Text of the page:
Wednesday, August 31, 2005

  God bless the "two-party" system

It’s refreshing to see that the current state of affairs in our country is helping some people recognize that there are fundamental problems with the system that we’ve allowed to evolve. The idea that one political party or the other has any abiding interest in doing anything for anyone apart from maintaining and increasing its own power is an illusion. And in fact, maintaining that illusion (that you have a choice in who governs you and how) is a high priority for those who hold and exercise power.

I’d suggest that any honest person who steps back from the dogma of whatever label one has adopted to describe their affiliation and beliefs could easily find many, many examples of very similar ideas being promoted by “both sides” that are disagreeable as well as counter-productive to one’s perceived best interests. Two recent glaring examples are the “significant differences” between the two candidates offered up in last year’s presidential election and the mostly unashamed essentially identical position both political parties have held concerning our involvement in Iraq since the beginning of the episode. (That some anti-war people continue to believe that putting a Democrat in the White House or a bunch of them in Congress will fix the whole thing is remarkable.)

In my opinion, getting past preconceived ideas about left-right/liberal-conservative/Democrat-Republican is essential to making any real progress in any of the areas that we, the people are concerned about. These artificial divisions are the creation of those who aim to consolidate control (no matter what well-meaning, wonderful sounding language is used to describe their aspirations) and encourage us to think of our neighbors as the enemy. It works well, don’t you think? Righties and lefties hate each other and that works out well for the divide-and-conquer mentality used so well to keep us in line. As long as we’re fighting each other, we’re far less likely to look behind the curtain.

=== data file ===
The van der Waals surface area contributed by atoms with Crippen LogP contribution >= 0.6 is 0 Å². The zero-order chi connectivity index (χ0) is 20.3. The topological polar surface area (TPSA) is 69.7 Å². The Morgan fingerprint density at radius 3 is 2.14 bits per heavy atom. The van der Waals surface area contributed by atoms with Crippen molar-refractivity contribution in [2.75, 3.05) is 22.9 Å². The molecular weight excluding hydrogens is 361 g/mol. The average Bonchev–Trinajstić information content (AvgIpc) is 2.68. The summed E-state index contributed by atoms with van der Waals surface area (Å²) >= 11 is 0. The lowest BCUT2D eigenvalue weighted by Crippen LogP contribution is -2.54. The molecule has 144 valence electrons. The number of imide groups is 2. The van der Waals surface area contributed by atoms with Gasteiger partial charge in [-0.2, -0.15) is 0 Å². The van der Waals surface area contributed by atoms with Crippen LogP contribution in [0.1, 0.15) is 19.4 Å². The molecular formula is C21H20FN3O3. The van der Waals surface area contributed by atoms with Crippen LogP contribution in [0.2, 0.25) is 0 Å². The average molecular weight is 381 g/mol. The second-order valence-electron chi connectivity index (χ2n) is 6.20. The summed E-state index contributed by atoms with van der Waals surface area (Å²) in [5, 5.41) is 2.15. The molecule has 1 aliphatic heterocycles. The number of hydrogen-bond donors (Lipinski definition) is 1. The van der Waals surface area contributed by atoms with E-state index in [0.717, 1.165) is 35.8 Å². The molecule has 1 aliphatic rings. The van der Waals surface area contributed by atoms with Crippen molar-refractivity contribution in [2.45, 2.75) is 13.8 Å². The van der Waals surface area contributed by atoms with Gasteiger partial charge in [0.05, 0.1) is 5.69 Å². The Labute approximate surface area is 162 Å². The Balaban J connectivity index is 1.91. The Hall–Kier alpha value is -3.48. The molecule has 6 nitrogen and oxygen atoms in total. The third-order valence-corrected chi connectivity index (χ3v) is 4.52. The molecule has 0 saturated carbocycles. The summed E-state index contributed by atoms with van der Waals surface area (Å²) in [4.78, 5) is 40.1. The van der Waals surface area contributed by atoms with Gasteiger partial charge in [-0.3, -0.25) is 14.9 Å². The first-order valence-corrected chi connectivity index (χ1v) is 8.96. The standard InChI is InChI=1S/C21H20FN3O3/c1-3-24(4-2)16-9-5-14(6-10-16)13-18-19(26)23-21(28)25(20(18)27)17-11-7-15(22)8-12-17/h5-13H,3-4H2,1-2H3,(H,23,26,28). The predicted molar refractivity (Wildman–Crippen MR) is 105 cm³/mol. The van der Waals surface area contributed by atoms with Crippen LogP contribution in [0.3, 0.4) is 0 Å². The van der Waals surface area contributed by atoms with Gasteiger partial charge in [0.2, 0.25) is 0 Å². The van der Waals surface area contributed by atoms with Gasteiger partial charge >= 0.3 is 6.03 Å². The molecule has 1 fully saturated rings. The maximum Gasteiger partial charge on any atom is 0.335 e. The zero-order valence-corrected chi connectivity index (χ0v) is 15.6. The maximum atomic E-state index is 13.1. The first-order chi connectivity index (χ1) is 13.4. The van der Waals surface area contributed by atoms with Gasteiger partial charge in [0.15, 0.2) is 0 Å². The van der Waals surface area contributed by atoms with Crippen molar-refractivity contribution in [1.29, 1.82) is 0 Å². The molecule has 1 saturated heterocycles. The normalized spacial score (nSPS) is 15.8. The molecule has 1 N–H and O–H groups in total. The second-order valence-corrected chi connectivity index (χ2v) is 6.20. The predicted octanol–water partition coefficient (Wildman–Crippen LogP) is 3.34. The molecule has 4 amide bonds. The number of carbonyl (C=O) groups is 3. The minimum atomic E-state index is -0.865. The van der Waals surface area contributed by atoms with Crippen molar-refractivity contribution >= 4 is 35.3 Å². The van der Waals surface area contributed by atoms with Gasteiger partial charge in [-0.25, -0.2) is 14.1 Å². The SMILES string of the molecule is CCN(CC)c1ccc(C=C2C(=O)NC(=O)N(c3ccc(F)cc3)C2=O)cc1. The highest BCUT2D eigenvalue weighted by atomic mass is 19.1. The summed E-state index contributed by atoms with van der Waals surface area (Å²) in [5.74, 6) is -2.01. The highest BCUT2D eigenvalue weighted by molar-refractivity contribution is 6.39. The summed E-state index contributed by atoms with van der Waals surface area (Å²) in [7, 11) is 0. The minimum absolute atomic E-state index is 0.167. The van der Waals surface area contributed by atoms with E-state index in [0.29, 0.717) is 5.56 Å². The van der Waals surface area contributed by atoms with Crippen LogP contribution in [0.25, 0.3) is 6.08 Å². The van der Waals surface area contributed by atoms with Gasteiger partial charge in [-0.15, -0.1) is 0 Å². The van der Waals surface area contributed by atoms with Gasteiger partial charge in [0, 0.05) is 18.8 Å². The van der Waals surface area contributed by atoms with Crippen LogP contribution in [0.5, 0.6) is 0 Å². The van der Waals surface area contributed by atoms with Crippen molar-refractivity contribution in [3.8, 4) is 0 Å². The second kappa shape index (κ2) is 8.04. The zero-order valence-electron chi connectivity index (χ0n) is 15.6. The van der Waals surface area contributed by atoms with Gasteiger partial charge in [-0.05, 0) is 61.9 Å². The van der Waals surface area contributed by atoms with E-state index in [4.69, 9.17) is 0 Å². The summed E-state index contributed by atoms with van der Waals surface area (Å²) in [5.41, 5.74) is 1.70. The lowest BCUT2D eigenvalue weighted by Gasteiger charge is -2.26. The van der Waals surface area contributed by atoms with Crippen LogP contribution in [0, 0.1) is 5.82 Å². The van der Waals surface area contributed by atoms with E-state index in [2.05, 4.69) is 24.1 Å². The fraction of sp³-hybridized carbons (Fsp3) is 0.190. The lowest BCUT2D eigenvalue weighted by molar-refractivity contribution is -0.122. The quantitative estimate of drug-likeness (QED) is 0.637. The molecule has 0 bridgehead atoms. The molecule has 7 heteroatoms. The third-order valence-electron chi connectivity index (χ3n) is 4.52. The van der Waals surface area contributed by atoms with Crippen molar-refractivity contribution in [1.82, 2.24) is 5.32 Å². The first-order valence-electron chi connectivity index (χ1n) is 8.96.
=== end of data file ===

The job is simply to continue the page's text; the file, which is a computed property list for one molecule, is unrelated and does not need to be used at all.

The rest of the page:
If nothing else makes the point, consider this: no matter which side of the philosophical divide one calls home, there tends to be fairly universal agreement that it’s acceptable for our government to use force against citizens to achieve ends that are for the “good of the people.” If you agree with a specific end, then you don’t tend to think about the force involved to achieve it. If you don’t agree, you may voice disagreement about the goal and even maybe the means being used to get there. But for the most part, people don’t consider whether or not the ends EVER justify the means (as most humans do in their own personal interactions) when it’s the government who’s exercising force. Traditional conservatives are likely to be against being forced to give up their guns but want their government to use force to keep other citizens from having abortions. Traditional liberals don’t want the government telling them what books to read but actively petition the government to make Darwinism the law of the land. However, no one seems willing to accept that the club that’s put in the hands of those in power to do all those things you’re in favor of is STILL A CLUB. And when push comes to shove, make no mistake about it…the club will be used on you (for the good for the people, of course).

So, if we can’t see anything else, we should be able to recognize this: What we all have in common is a government to which we’ve granted the power to literally kill us if that suits its ends. Is all we’re every going to do is try to figure out which “side” might be a little less likely to pull the trigger? Or are we going to recognize that something far more fundamental needs to be addressed?
Sunday, August 28, 2005

"State sovereignty which is set up for the good of 'the people' is easily turned against the people."

Name: Bill St James
Location: Portland, OR

Let's celebrate uninformed uniformity

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